- Ensure that data can be exported in the appropriate format to eDiscovery workflow tools.
Backups Are Not Archives
There are a few ways to collect and preserve your online records. Often, organizations rely on information stored in their Content Management System (CMS) (i.e - Wordpress) which runs the back-end of their websites. Platforms like Facebook and Twitter also automatically collect historical information of all accounts, making this information readily accessible (or requestable) when needed. While you might plan on using these methods to cover your bases, there a number of shortcomings with the quality of these backups.
The invention of CMS simplified the process of creating, maintaining and updating websites, and has been the technology behind millions of modern websites for quite some time now. But, a CMS was never designed to be an archive system. Many come with version control, and some with plugins that allow you to backup your files and data; But it’s key to understand that this is not the same as a proper archive.
The difference between backups and archives is that a backup takes periodic snapshots of data to help you recover records that get lost. Most backups are saved for a few days or weeks until they make new for new backup data to overwrite it. This works well in the short-term in the case of an emergency recovery of data. On the other hand, an archive is a record, a verifiable authenticatable account of a particular time. It is different from a backup in that it can give you ongoing access to business information as it once existed, for long periods of time.
An issue with regular backups is the very fact that you could look at your revision history in a CMS, find the version that was online at that time, and republish it somewhere. It’s all too easy just to take a screenshot, import it into Photoshop, and make the change you want. It’s for that reason that the legal system does not accept these backup versions as evidence.
With the wealth of information existing online, what’s published on a website or social media account now has the same legal status as a paper record. Therefore, it needs to be protected the same way; in a manner that is unalterable, and trustable. In regulatory terms, that means adhering to the FRE (Federal Rule of Evidence) and the FRCP (Federal Rules of Civil Procedure).
Why Capturing MetaData is a Must
Not only is it the form of the website or social media page that must be saved to meet these laws, but all the associated data has to be saved and matched as well.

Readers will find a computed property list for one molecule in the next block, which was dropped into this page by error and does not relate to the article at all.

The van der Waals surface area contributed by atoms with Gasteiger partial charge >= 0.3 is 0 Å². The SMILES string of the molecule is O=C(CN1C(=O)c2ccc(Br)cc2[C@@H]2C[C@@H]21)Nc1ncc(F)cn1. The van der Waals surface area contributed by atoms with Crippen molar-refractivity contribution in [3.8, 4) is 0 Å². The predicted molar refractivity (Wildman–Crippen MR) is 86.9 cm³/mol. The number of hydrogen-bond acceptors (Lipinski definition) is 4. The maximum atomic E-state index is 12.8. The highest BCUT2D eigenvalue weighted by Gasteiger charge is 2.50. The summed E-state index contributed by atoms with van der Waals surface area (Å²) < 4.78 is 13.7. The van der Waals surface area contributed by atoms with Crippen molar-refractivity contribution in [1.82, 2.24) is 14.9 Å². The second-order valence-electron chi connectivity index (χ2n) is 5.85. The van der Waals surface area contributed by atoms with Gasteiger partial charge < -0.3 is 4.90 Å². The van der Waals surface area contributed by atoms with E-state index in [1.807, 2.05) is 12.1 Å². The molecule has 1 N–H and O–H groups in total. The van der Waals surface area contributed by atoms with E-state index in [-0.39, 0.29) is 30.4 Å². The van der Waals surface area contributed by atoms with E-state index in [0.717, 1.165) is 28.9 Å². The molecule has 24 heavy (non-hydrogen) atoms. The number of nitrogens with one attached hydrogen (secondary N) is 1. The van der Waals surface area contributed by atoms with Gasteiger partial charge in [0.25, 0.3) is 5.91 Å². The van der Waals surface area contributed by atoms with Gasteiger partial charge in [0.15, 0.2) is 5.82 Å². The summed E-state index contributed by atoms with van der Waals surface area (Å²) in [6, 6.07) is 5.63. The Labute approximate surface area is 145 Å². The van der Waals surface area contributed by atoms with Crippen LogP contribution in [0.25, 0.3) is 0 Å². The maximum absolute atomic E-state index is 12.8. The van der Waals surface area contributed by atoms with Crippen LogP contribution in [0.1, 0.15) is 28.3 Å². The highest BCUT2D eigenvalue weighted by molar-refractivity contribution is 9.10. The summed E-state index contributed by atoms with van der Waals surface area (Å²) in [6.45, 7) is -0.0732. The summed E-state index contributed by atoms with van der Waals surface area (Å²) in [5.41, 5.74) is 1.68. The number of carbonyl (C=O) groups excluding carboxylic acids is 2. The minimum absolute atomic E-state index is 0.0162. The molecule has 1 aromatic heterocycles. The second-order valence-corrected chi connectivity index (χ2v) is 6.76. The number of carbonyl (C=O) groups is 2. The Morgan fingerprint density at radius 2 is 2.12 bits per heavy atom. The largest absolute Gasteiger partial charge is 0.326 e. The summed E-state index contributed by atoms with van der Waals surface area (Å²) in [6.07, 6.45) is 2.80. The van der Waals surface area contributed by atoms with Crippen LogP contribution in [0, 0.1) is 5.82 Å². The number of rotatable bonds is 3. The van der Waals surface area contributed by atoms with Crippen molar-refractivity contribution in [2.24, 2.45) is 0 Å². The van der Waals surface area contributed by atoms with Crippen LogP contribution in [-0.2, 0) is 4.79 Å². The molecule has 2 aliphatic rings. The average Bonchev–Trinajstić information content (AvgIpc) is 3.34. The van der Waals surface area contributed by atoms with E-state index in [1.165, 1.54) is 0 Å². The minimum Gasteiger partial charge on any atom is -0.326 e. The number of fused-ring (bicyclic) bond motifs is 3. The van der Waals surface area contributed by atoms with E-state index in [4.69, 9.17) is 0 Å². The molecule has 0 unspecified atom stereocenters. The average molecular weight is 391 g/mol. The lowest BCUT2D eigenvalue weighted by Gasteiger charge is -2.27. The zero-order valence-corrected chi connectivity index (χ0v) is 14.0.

In simple terms, metadata is “a set of data that describes and gives information about other data”; and in the world of digital evidence, there are four primary types:
- Client Metadata (who collected it) i.e Browser, operating system, IP address, user
- Web Server/API Endpoint Metadata (where and when it was collected) i.e URL, HTTP headers, type, date & time of request and response
- Account Metadata (who is the owner) i.e Account owner, bio, description, location
- Message Metadata (what was said when) i.e Author, message type, post date & time, versions, links (un-shortened), location, privacy settings, likes, comments, friends
Metadata can give tremendous insight into who you are, where you live, and where else you spend your time online; and it can have numerous applications, from allowing marketers to retarget you with specific content tailored to aiding in cases from insurance fraud to IP infringement, and divorce & family matters. Metadata can help to provide extremely essential and contextual information about the when’s and where’s of actions related to a legal case and is key to proving data authenticity and integrity in court.
For instance, a web page reproduced through CMS revision history will not be admissible unless the reproduced page bears a digital timestamp and signature to prove its metadata. Needless to say, lacking metadata, CMS backups and social media backups are not a viable option for companies interested in a strong records retention policy.
Archiving is the solution to the problem of maintaining perfect historical web records. An enduring web archive is created by capturing a digital snapshot of the content, independent of specific databases or technologies. That means the website can always be viewed in its original form and deliver the same user experience, meeting regulation requirements for authentic copies.
The content of this blog post was developed and produced exclusively by one of NACo’s Corporate Partners, PageFreezer.